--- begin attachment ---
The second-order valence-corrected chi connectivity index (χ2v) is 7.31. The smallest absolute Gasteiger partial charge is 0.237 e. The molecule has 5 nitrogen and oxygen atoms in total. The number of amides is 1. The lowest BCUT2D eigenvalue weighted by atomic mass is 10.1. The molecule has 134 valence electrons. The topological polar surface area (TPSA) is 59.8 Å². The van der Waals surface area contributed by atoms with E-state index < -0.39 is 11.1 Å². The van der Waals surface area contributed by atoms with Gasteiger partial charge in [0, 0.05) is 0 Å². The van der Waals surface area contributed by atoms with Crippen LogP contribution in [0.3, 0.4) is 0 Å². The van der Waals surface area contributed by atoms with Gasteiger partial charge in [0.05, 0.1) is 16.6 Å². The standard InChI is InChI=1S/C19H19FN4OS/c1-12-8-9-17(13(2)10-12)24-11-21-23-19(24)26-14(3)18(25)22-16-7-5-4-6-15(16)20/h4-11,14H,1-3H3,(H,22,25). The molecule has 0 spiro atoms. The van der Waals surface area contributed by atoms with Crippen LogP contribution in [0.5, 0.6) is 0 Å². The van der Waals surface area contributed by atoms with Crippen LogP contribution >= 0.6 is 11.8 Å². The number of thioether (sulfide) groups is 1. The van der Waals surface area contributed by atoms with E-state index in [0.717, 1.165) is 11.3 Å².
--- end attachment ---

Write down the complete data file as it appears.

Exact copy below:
The second-order valence-corrected chi connectivity index (χ2v) is 7.31. The smallest absolute Gasteiger partial charge is 0.237 e. The molecule has 5 nitrogen and oxygen atoms in total. The number of amides is 1. The lowest BCUT2D eigenvalue weighted by atomic mass is 10.1. The molecule has 134 valence electrons. The topological polar surface area (TPSA) is 59.8 Å². The van der Waals surface area contributed by atoms with E-state index < -0.39 is 11.1 Å². The van der Waals surface area contributed by atoms with Gasteiger partial charge in [0, 0.05) is 0 Å². The van der Waals surface area contributed by atoms with Crippen LogP contribution in [0.3, 0.4) is 0 Å². The van der Waals surface area contributed by atoms with Gasteiger partial charge in [0.05, 0.1) is 16.6 Å². The standard InChI is InChI=1S/C19H19FN4OS/c1-12-8-9-17(13(2)10-12)24-11-21-23-19(24)26-14(3)18(25)22-16-7-5-4-6-15(16)20/h4-11,14H,1-3H3,(H,22,25). The molecule has 0 spiro atoms. The van der Waals surface area contributed by atoms with Crippen LogP contribution in [0.5, 0.6) is 0 Å². The van der Waals surface area contributed by atoms with Crippen LogP contribution >= 0.6 is 11.8 Å². The number of thioether (sulfide) groups is 1. The van der Waals surface area contributed by atoms with E-state index in [0.717, 1.165) is 11.3 Å².